What is metabolic syndrome?

Are you suffering from high and low energy levels? How about a large waist circumference relative to the rest of your body? Has your doctor voiced concerns regarding lipid profile or cholesterol?

If you answered yes to any of the above questions, you may be at risk of developing metabolic syndrome.

What is Metabolic Syndrome?

“Metabolic syndrome is the name for a group of risk factors that raises your risk for heart disease and other health problems, such as diabetes and stroke. The term “metabolic” refers to the biochemical processes involved in the body’s normal functioning. Risk factors are traits, conditions, or habits that increase your chance of developing a disease.” – National Heart, Lung, and Blood Institute.

Metabolic syndrome is also referred to as syndrome x, obesity syndrome, hypertriglyceridemic waist, insulin resistance syndrome, and dysmetabolic syndrome.

Why should you care if you have metabolic syndrome?

Metabolic syndrome has a significant association as being a contributing risk factor to virtually all chronic diseases including heart disease, dementia, cancer, arthritis, autoimmune diseases, diabetes, and osteoporosis.

Perhaps of equal importance, it’s extremely unlikely that one will live a long, thriving, and optimal life if they are metabolically unhealthy.

How common is metabolic syndrome?

A recent peer reviewed paper stated that 14.9% of Canadians adults currently have metabolic syndrome. This does not include the hundreds of thousands of adults that have one or two of the five major risk factors associated with metabolic syndrome. It’s scary to think how much of our population is currently metabolically unhealthy, and at serious risk of the development of chronic disease.

How is metabolic syndrome diagnosed?

Below are five common descriptions of metabolic risk factors associated with metabolic syndrome. You can have any one of these risk factors by itself, but they tend to occur together. You must have at least three metabolic risk factors to be diagnosed with metabolic syndrome.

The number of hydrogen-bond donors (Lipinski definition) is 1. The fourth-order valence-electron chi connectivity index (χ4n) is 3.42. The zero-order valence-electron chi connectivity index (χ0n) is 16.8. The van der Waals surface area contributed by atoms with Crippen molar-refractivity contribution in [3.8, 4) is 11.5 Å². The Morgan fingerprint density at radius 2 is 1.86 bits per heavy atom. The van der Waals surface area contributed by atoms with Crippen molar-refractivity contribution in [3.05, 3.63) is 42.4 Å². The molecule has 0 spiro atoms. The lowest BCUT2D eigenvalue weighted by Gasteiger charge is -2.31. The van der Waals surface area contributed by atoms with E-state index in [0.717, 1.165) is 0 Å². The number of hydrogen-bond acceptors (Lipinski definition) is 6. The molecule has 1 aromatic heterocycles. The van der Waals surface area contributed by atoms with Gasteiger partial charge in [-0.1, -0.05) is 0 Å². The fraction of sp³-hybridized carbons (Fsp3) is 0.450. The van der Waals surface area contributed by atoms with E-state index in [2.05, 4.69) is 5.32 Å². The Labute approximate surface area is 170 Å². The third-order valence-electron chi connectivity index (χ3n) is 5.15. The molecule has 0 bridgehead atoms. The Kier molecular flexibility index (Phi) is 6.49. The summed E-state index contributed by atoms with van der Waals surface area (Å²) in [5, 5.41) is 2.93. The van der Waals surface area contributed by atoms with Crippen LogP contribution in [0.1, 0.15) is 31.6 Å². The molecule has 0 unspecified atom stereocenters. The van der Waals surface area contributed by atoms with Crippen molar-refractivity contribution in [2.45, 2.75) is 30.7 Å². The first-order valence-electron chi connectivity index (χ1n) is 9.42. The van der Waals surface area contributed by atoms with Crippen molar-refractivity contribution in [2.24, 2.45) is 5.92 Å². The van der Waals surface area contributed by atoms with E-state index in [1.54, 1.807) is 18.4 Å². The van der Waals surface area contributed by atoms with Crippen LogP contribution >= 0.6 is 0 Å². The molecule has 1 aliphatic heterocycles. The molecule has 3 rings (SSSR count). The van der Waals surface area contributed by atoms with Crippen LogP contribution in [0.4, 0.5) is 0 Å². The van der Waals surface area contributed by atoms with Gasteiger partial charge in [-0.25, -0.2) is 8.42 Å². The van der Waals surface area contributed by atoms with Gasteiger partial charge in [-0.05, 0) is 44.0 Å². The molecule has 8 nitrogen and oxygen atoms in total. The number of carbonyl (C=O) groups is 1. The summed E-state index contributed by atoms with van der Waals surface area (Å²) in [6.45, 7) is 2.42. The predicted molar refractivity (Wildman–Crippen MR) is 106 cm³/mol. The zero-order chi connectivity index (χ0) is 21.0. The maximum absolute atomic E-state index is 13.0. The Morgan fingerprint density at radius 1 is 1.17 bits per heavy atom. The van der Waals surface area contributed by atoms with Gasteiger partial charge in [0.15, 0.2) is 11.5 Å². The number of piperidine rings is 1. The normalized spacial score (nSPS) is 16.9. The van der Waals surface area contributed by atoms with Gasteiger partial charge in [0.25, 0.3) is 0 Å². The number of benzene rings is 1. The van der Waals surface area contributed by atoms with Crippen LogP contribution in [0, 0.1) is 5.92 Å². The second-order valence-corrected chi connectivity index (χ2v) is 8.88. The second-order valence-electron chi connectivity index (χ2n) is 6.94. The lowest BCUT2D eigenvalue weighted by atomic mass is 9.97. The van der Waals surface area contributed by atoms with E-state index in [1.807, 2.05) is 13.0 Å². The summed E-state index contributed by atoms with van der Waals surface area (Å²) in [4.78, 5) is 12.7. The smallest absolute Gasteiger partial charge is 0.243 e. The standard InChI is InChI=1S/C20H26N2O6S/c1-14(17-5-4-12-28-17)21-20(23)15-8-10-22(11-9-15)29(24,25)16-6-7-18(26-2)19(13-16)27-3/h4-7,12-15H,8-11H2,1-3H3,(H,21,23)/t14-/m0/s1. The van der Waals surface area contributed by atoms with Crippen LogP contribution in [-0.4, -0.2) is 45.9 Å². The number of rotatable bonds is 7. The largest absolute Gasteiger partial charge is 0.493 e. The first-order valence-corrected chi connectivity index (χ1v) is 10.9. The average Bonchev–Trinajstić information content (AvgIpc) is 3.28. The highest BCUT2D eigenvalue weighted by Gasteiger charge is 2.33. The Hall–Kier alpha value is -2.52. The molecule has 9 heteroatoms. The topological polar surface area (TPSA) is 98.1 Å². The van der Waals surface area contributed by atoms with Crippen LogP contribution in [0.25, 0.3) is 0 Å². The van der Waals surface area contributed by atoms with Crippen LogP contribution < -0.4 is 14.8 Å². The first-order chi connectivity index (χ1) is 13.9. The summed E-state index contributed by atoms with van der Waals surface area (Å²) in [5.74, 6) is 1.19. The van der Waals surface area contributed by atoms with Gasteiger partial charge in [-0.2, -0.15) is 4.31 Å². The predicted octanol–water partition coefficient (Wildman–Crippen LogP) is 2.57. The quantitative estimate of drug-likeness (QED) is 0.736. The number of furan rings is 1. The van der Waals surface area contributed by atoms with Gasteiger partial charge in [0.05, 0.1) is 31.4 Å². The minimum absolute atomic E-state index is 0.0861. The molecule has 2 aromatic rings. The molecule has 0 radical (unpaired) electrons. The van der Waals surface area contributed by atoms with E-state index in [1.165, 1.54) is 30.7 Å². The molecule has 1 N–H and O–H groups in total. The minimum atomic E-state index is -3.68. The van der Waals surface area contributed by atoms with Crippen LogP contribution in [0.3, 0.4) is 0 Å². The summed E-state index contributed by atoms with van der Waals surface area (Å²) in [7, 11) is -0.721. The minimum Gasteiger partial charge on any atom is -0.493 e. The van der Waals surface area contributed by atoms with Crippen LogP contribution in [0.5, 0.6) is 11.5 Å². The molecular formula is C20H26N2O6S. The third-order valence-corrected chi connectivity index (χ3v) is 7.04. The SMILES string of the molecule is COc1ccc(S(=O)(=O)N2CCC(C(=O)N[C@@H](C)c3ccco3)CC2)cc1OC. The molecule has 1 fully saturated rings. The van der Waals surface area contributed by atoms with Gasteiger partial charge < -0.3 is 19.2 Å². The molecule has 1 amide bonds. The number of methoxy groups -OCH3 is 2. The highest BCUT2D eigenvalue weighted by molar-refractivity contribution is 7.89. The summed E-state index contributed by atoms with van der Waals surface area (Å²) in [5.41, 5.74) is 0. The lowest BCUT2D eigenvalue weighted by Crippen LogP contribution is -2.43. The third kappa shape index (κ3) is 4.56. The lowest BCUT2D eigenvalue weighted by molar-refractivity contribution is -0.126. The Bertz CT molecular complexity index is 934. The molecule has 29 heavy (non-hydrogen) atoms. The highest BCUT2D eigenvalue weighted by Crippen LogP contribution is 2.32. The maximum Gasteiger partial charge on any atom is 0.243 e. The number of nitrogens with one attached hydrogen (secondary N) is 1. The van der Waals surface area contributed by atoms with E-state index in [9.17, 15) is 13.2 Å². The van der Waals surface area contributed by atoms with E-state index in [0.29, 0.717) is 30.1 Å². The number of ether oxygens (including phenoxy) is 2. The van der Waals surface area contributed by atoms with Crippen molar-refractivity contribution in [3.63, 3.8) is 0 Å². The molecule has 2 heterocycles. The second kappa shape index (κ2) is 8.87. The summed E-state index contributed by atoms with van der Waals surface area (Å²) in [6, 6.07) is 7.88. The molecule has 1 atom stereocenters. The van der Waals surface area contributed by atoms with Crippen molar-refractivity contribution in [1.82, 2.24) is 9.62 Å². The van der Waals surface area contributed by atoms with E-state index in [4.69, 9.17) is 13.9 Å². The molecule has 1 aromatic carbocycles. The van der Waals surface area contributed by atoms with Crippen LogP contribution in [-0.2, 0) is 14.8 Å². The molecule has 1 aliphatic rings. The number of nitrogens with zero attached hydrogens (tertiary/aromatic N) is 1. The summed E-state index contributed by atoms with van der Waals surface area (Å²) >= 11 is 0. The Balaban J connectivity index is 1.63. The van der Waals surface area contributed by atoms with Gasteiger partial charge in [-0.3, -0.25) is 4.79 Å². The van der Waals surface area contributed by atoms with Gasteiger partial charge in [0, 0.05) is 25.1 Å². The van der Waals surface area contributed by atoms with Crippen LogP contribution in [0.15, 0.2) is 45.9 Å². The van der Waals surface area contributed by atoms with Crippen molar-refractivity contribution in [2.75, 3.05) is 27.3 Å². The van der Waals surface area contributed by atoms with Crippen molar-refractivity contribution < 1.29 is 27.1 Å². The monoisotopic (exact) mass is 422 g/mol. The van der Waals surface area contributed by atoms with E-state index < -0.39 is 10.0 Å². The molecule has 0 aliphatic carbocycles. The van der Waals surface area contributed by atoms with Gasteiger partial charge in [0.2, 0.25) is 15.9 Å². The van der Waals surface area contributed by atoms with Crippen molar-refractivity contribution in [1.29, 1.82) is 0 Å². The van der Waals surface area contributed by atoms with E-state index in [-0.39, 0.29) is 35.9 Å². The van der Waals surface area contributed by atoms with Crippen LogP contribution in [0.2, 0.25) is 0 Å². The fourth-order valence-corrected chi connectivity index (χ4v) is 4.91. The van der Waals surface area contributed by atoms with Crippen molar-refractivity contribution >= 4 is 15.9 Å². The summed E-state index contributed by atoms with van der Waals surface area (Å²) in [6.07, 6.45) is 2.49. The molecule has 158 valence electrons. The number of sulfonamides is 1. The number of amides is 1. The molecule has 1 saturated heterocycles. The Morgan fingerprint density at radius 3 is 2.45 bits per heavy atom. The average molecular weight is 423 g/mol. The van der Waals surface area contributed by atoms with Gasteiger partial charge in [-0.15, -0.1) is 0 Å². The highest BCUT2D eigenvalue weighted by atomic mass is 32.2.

1) A large waistline. This also is called abdominal obesity, upper-body obesity, or visceral obesity. Excess fat in the stomach area is a greater risk factor for heart disease than excess fat in other parts of the body, such as on the hips.

2) A high triglyceride level. Triglycerides are a type of fat found in the blood.

3) A low HDL cholesterol level. HDL sometimes is called “good” cholesterol. A low HDL cholesterol level raises your risk for heart disease.

4) High blood pressure. Blood pressure is the force of blood pushing against the walls of your arteries as your heart pumps blood. If this pressure rises and stays high over time, it can damage your heart and lead to plaque buildup.

5) Elevated fasted blood sugar and insulin resistance. (Mildly high blood sugar may be an early sign of diabetes)

It’s important to note that upper-body obesity is thought to be the driving factor and could be promoting glucose intolerance, hypertriglyceridemia, and hypertension via hyperinsulinemia.

Dr Kaplan wrote a fascinating peer reviewed paper about this in 1989 titled “The Deadly Quartet” (It’s referenced regularly today by many medical doctors and researchers).

In it he presents this “Deadly Quartet” as a single metabolic pathway that begins with increased upper-body obesity and peripheral insulin resistance, and this leads to heart disease, diabetes and hypertension. He notes, in conclusion, that interventions which improve insulin sensitivity—including weight loss via certain diets and exercise—might be the most effective tools to manage and prevent each and all of these conditions.

What can be done about it?

The first line of treatment is through lifestyle interventions. If they don’t seem to be enough, your doctor may prescribe additional medicines.

Unfortunately, the medications currently being prescribed focus on treating the symptoms of the risks factors, not their underlying causes. In other words, their active properties may lower blood pressure, decrease triglycerides, and raise or lower cholesterol but they do not change anything about why these markers of health are abnormal in the first place.

Of course, medication can also come with unwanted side effects too.

Lifestyle changes on the other hand can help prevent, delay, and even reverse many of the risk factors. They tackle the root cause of the problem and can create lasting changes. In saying this, it’s important to recognize that not everyone can implement these lifestyle changes consistently.

If you were diagnosed with metabolic syndrome, it’s imperative to work closely with your doctor, and seek regular medical care and advice.

What lifestyle changes have the biggest impact?

The biggest lever to pull in terms of reducing risk of metabolic syndrome is likely through dietary modifications.